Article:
"In this crossover study, subjects completed an exercise protocol (rope skipping) with or without protein supplementation. Protein supplementation resulted in increased collagen (protein) synthesis compared to placebo"

              • 4 months ago
                Anonymous

                >Any other protein source would have provided amino acids that the body can endogenously convert into those needed for collagen synthesis.

                Provided that the dose was appropriate, which means that the subjects would have had to consume 450-500 calories more than the gelatin group.

                Substance A has very little of substance B in it

                Substance C has a lot of substance B in it

                If we take substance B and show that it has dose dependent benefits, it will take a lot more of substance A to get the same amount of benefits since substance A has very little B in it. If we take equal doses of substance A and C, substance C will be superior in regards to the benefits related to substance B.

                You really don't understand what you're talking about. I can't believe you are this retarded.

              • 4 months ago
                Anonymous

                Every amino acid in gelatin can by synthesised in the body. The dose dependent benefits of glycine were not compared against similar doses of any other amino acids that the body may use to synthesise it. The body can use three other amino acids, serine, threonine and choline to synthesise glycine. These amino acids are found in high amounts in virtually all animal protein sources.

                There was no "substance A" in the study you posted. They only compared glycine supplementation to sugar supplementation.

              • 4 months ago
                Anonymous

                If the body can synthesize these aminos, then the control group would have had benefits. If endogenous production is adequate, there would have been no change between the two groups.

                >The body can use three other amino acids, serine, threonine and choline to synthesise glycine. These amino acids are found in high amounts in virtually all animal protein sources.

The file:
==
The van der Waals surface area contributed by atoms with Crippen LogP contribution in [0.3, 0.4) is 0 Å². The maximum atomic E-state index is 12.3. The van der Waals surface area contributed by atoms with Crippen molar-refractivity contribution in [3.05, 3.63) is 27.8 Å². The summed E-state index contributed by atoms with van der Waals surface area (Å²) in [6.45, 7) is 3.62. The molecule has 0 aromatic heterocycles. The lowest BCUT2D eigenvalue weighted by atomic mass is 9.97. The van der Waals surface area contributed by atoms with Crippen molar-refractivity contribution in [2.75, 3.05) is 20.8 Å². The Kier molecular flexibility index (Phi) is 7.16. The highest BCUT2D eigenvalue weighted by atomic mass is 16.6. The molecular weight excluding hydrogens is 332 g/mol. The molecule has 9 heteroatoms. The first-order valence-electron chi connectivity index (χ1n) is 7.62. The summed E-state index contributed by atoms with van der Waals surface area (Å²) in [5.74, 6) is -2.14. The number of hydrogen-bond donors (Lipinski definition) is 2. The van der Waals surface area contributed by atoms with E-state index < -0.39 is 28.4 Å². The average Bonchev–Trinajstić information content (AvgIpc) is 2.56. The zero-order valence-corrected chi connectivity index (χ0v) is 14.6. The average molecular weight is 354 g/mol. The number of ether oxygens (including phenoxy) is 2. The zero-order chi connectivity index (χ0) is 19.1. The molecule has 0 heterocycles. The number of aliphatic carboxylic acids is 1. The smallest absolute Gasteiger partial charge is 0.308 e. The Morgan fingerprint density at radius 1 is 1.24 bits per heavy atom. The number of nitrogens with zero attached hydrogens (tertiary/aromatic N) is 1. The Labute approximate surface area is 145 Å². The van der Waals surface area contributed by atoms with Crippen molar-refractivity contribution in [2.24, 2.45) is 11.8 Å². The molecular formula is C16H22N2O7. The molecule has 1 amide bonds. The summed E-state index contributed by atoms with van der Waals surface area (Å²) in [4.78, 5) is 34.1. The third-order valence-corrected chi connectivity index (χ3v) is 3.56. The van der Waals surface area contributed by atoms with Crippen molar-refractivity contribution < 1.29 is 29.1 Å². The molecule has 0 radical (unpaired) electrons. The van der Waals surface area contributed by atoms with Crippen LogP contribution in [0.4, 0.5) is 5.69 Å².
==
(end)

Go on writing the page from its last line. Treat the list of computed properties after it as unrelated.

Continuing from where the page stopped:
You need to obtain more knowledge about this process and what it costs the body. You will then understand that an extra 4-14g of protein would not translate to increased collagen production as is shown with 5g-15g of gelatin supplementation.

                Again, you're just wrong because you lack the underlying knowledge.

              • 4 months ago
                Anonymous

                >If the body can synthesize these aminos, then the control group would have had benefits. If endogenous production is adequate, there would have been no change between the two groups.
                But the "control" group was not supplemented with protein of any kind, only sugar. Protein supplementation before and after exercise is known to stimulate protein synthesis compared to no protein.
                >body needs amino acid X for protein Y
                >eat protein A containing amino acid B
                >amino acid B can be used to endogenously synthesise amino acid X
                >protein Y synthesis is boosted
                >You will then understand that an extra 4-14g of protein would not translate to increased collagen production
                Your study doesn't demonstrate this because they didn't test it. They only tested gelatin vs sugar.

              • 4 months ago
                Anonymous

                https://www.cresca.upc.edu/sites/default/files/docs/Connective%20Tissue%20in%20Beefburguers.pdf

              • 4 months ago
                Anonymous

                https://www.ncbi.nlm.nih.gov/pmc/articles/PMC5855430/

                Also glycine is the limiting factor in glutathione production, which is the strongest antioxidant in the human body

      • 4 months ago
        Anonymous

        get some chickens fucking retardo

        • 4 months ago
          Anonymous

          My gf is scared of large birds

          • 4 months ago
            Anonymous

            I reccomend getting rhode island reds. They aren't that big nor are they aggressive. Lay hella lot of eggs too.

  6. 4 months ago
    Anonymous

    What don't you understand about great reset, you are going to die

  7. 4 months ago
    Anonymous
  8. 4 months ago
    Anonymous

    just drink a lot of milk and eat eggs